Identity protocols

About claims-based identity protocols

Claims-based identity refers to a number of different protocols sharing a common undercurrent - they make authentication happen through boundaries. Those protocols differ from one another in various aspects, for example in the token formats they mandate or prefer, the exact message shape and sequence, metadata formats etc.

An outline of what an application should expect from a claims-based identity protocol is:

The first protocols that can be classified as claims-oriented appeared in the early 2000s. Two of them, SAML-P (Security Assertion Markup Language Protocol) and WS-Federation (Web Services Federation), are still widely used and supported in Windows Server AD and Azure AD.

Unit4 Identity Services (U4IDS) implements the OpenID Connect protocol that is considered to be a modern claims oriented protocol. U4IDS can act as a federation gateway and has support for connecting to external identity providers that implement one of the following identity protocols:

It is crucial to understand that any application using the features of U4IDS will communicate strictly using the OpenID Connect protocol.

This section provides an outline of the claims oriented protocols and how this area has evolved over time. For further details see the specifications. OpenId Connect is described in further detail here.

SAML Protocol

The Security Assertion Markup Language Protocol (SAML-P) dates back to the early 2000s as a concerted effort of various industry players who wanted to establish an interoperable solution to the SSO (Single Sign-On) problem. SAML 2.0 - P is the most widely adopted version and its most widely adopted use case is web-browser SSO.

SAML-P sidesteps the shortcoming of domain-bound cookies by adding an extra abstraction layer. Instead of relying on browser automatism, SAML-P introduces a sequence of application-level messages that enables an application to send authentication requests and obtain tokens that can be sent across domains. Once these tokens successfully cross domain boundaries they can be validated by the target app and used to initialize a session with the new domain.

U4IDS can perform federated authentication over the SAML 2.0 protocol to external Identity Providers. The implementation relies on the Sustainsys SAML 2 middleware.


The SAML Protocol should not be confused with the SAML token format. WS-Federation uses SAML format for their tokens. The SAML 2.0 - P also uses SAML as its token format.


Web applications were not the only type of applications that suffered from cross-boundary integration problems back in the early 2000s. Non-browser flows between remote components, such as server-to-server requests and calls from rich-clients to back-end resources also had to resolve the fact that any two entities could be separated by organizational and network boundaries.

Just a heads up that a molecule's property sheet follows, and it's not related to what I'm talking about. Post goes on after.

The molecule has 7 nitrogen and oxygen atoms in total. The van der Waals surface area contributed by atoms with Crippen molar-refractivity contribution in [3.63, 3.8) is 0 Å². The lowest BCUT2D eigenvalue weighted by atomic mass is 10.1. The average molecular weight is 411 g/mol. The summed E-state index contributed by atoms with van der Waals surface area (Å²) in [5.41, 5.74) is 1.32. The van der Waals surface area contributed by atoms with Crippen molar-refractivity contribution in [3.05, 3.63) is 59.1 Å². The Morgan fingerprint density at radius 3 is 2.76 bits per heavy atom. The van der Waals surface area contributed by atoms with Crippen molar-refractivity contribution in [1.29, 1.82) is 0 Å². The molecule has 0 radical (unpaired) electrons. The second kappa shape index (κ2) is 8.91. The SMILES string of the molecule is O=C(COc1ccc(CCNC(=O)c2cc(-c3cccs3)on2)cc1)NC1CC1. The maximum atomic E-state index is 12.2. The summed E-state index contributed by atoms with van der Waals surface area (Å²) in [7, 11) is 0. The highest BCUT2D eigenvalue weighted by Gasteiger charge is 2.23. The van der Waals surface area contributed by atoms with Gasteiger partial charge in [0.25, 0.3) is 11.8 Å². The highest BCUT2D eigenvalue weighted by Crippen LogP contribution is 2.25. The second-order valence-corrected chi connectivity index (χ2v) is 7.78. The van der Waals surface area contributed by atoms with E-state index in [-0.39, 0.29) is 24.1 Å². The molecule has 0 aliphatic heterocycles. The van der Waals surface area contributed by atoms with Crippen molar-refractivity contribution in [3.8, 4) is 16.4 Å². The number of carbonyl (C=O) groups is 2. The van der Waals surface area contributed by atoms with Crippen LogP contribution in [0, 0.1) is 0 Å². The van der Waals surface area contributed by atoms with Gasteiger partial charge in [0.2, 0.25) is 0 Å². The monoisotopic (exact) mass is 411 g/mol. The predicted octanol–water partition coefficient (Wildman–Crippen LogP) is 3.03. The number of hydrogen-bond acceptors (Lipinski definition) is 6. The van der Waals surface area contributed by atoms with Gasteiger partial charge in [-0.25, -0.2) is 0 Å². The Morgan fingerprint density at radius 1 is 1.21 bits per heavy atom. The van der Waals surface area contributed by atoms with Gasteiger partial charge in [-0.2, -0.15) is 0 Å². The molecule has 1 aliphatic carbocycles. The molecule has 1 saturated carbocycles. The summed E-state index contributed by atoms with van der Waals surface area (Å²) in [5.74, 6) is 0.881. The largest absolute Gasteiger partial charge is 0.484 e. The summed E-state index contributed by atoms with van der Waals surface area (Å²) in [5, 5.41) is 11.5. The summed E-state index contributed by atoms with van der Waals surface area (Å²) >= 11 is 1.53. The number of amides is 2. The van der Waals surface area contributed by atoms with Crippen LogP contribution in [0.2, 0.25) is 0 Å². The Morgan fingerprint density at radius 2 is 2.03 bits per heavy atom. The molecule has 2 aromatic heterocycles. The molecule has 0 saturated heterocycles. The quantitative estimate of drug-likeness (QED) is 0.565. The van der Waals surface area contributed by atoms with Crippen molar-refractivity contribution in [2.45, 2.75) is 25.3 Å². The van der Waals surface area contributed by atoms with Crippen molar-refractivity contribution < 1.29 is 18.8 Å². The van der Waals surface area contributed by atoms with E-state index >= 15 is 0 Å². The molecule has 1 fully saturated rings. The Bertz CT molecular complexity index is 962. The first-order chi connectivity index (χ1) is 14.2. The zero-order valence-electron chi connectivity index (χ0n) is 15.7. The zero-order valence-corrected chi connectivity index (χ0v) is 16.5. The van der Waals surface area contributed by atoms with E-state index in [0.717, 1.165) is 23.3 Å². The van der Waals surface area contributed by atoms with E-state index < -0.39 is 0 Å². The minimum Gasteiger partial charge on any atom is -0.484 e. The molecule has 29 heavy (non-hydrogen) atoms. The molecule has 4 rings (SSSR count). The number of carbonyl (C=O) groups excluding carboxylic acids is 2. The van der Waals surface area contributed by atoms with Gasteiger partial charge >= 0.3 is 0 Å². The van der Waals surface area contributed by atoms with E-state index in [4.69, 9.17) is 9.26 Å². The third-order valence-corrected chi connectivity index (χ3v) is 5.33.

A number of companies got together to create a set of protocols, languages and frameworks that defined how to ensure interoperable, reliable, and secure communications between software components regardless of their location, development stack and similar factors.

WS-Federation is one of the specifications that was produced as part of this effort. Its specific role was to define how to make possible for a user in a given organization to access resources managed by another organization. The WS-Federation also covered how to achieve its goal through browser-based application. This relatively minor section of the specification is what most people identify with WS-Federation today because it is the part still widely in use.

WS-Federation addresses many of the same scenarios as SAML-P but it does this with a significately simpler set of messages.


SAML-P and WS-Federation emerged from the needs of business applications. During the mid-2000s the rise of the public web and consumer applications showed there was a need for a different type of authentication and integration.

Say that web app A wanted to access the resources that one of its users keeps in web app B. Web app A simply asks its user to reveal his or her credentials for web app B to app A. App A would then use these credentials to access B and somehow retrieve the desired resources. Of course this approach is wrong, but those were the requirements that eventually led to the creation of OAuth (Open Authentication), an authorization framework designed to enable these scenarios while eliminating the need for sharing credentials.

OAuth 1.0 solved the delegated-access scenario between web apps but had many shortcomings. The OAuth working group quickly decided to build a new version on top of it - OAuth2.

OpenID Connect

The emergence of OAuth offered a solution for authorizing server-to-server access to resources, but that was not the only identity-related issue to be solved: the consumer web was not immune to the cross-domain single sign-on problem.

The desire to use the same account for sign-in purposes across multiple applications grew. Efforts were made to devise a general protocol to be used across vendors and applications. Despite initial support from multiple important vendors, the original OpenID formulation and its successor OpenID 2.0, never succeeded in becoming the de facto standard.

The OpenID working group decided to formalize the sign-in patterns introduced in OpenID 2.0 and position the new version named OpenID Connect as an extension to OAuth 2.0. OpenID Connect augmented the bare bones OAuth2 specification with various key extensions:

U4IDS federation gateway implements these features and more.